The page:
USP Chapter <800> HAZARDOUS DRUGS—HANDLING IN HEALTHCARE SETTINGS is organized into the following main sections:
- Introduction and Scope
- List of Hazardous Drugs
- Types of Exposure
- Responsibilities of Personnel Handling Hazardous Drugs
- Facilities and Engineering Controls
- Environmental Quality and Control
- Personal Protective Equipment
- Hazard Communication Program
- Personnel Training
- Labeling, Packaging, Transport, and Disposal
- Dispensing Final Dosage Forms
- Deactivating, Decontaminating, Cleaning, and Disinfecting
- Spill Control
- Documentation and Standard Operating Procedures
- Medical Surveillance
And of course the glossary and appendices.
Section 6 – Environmental Quality and Control covers wipe sampling for HD surfaces. According to Section 6, wipe sampling of HD surfaces should be performed initially to establish a baseline/benchmark and then at least every 6 months, or more often as needed, to verify containment.
Areas that should be sampled include:
- Interior of the C-PEC and equipment contained in it
- Pass-through chambers
- Surfaces in staging or work areas near the C-PEC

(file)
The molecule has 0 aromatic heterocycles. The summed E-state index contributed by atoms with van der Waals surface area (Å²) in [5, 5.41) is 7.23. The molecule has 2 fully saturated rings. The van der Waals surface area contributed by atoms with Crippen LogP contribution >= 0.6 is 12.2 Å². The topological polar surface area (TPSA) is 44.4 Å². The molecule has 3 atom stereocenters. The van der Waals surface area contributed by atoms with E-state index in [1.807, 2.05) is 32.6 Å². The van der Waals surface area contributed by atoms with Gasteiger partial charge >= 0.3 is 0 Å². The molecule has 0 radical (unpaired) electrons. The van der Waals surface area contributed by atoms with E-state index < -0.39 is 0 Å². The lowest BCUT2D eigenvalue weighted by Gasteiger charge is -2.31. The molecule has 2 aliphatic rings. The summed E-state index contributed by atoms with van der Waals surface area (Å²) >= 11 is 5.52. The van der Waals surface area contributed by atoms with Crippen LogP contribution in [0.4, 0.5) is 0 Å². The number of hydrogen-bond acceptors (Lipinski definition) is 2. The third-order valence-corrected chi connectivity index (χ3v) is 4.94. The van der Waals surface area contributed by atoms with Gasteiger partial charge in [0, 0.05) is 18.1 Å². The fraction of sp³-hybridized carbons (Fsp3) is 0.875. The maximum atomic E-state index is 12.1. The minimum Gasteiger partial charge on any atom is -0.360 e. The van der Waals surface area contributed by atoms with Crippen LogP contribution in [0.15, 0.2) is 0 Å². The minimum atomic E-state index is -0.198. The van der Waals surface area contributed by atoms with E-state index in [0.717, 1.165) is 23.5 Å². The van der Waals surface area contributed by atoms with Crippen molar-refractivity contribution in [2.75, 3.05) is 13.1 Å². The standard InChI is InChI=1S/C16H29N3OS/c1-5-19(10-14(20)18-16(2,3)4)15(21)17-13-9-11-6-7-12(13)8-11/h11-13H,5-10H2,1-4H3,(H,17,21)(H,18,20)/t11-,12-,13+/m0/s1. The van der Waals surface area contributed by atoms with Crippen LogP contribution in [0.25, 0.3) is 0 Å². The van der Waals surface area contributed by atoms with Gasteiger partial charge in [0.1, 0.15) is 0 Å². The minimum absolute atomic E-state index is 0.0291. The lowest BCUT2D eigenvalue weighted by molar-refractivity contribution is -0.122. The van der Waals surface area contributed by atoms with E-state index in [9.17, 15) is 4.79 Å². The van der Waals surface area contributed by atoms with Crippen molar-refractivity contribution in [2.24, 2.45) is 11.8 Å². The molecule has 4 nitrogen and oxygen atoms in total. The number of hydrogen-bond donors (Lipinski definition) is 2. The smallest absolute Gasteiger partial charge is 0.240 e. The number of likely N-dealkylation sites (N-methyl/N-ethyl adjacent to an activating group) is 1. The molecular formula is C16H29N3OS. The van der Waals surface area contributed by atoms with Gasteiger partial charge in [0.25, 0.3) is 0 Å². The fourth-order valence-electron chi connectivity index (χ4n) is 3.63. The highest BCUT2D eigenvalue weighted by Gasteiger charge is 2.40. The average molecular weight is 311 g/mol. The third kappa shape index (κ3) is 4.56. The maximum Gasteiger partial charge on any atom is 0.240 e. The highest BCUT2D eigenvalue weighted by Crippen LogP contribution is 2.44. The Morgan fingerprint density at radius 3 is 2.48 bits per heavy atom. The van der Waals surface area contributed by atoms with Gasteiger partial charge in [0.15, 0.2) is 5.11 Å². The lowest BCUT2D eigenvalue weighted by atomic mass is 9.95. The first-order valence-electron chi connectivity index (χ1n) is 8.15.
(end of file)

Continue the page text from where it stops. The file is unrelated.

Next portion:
- Areas adjacent to C-PECs (e.g., floors directly under C-PEC, staging, and dispensing area)
- Areas immediately outside the HD buffer room or the C-SCA
- Patient administration areas
Emphasis is mine.
For the interior of C-PECs and equipment contained in it, that means that pharmacies using an IV robot or IV workflow management system (IVWMS) for sterile HD compounding must sample inside the robot as well as all the hardware tied to the IVWMS. This includes cameras, scales, barcode scanners, and even touchscreen computers both inside and adjacent to the hood. I don’t think most pharmacies are doing this.
As far as pass-through chambers go, this includes refrigerators and dual-sided carousels attached to HD compounding areas. Again, I don’t think most pharmacies are doing this.
There is currently no standard for acceptable limits for HD surface contamination. However, USP <800> lists the following common marker HDs that can be assayed: cyclophosphamide, ifosfamide, methotrexate, fluorouracil, and platinum-containing drugs. I don’t think I’ve ever been in a hospital pharmacy larger than 100 beds that doesn’t have a patient receiving at least one of thsse drugs.
If any measurable contamination is found, the facility must identify, document, contain the cause of contamination, and come up with a way to fix it, which may include something as simple as re-evaluating work practices, re-training personnel, performing thorough deactivation, decontamination, and cleaning, or something as difficult as improving engineering controls, i.e. hoods and buffer rooms.
So remember folks, make sure you’re performing appropriate surface sampling on your technology in and around your hoods.